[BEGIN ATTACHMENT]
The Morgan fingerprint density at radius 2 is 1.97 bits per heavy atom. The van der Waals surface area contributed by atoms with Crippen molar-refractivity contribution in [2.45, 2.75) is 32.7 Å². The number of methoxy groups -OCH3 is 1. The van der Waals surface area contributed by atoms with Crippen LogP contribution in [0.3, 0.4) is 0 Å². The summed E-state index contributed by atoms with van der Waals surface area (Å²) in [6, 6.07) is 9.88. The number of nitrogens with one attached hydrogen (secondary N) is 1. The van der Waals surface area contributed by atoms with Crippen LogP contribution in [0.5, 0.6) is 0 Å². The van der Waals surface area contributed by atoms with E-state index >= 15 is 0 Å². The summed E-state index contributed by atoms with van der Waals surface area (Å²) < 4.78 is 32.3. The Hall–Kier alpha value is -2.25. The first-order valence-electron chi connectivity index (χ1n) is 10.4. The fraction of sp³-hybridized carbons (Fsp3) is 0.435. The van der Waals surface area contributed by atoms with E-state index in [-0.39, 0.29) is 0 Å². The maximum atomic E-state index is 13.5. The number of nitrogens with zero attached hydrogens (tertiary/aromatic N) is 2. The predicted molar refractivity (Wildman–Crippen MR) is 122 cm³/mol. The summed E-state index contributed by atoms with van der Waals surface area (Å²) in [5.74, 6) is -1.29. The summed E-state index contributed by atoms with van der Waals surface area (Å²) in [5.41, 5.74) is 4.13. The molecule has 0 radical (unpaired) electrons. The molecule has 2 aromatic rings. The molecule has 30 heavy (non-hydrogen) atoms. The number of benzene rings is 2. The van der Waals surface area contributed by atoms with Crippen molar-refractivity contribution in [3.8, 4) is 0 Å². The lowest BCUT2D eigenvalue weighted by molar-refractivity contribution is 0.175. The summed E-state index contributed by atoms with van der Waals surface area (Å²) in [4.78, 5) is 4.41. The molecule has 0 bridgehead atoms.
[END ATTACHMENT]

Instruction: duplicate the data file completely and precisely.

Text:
The Morgan fingerprint density at radius 2 is 1.97 bits per heavy atom. The van der Waals surface area contributed by atoms with Crippen molar-refractivity contribution in [2.45, 2.75) is 32.7 Å². The number of methoxy groups -OCH3 is 1. The van der Waals surface area contributed by atoms with Crippen LogP contribution in [0.3, 0.4) is 0 Å². The summed E-state index contributed by atoms with van der Waals surface area (Å²) in [6, 6.07) is 9.88. The number of nitrogens with one attached hydrogen (secondary N) is 1. The van der Waals surface area contributed by atoms with Crippen LogP contribution in [0.5, 0.6) is 0 Å². The van der Waals surface area contributed by atoms with E-state index >= 15 is 0 Å². The summed E-state index contributed by atoms with van der Waals surface area (Å²) < 4.78 is 32.3. The Hall–Kier alpha value is -2.25. The first-order valence-electron chi connectivity index (χ1n) is 10.4. The fraction of sp³-hybridized carbons (Fsp3) is 0.435. The van der Waals surface area contributed by atoms with E-state index in [-0.39, 0.29) is 0 Å². The maximum atomic E-state index is 13.5. The number of nitrogens with zero attached hydrogens (tertiary/aromatic N) is 2. The predicted molar refractivity (Wildman–Crippen MR) is 122 cm³/mol. The summed E-state index contributed by atoms with van der Waals surface area (Å²) in [5.74, 6) is -1.29. The summed E-state index contributed by atoms with van der Waals surface area (Å²) in [5.41, 5.74) is 4.13. The molecule has 0 radical (unpaired) electrons. The molecule has 2 aromatic rings. The molecule has 30 heavy (non-hydrogen) atoms. The number of benzene rings is 2. The van der Waals surface area contributed by atoms with Crippen molar-refractivity contribution in [3.8, 4) is 0 Å². The lowest BCUT2D eigenvalue weighted by molar-refractivity contribution is 0.175. The summed E-state index contributed by atoms with van der Waals surface area (Å²) in [4.78, 5) is 4.41. The molecule has 0 bridgehead atoms.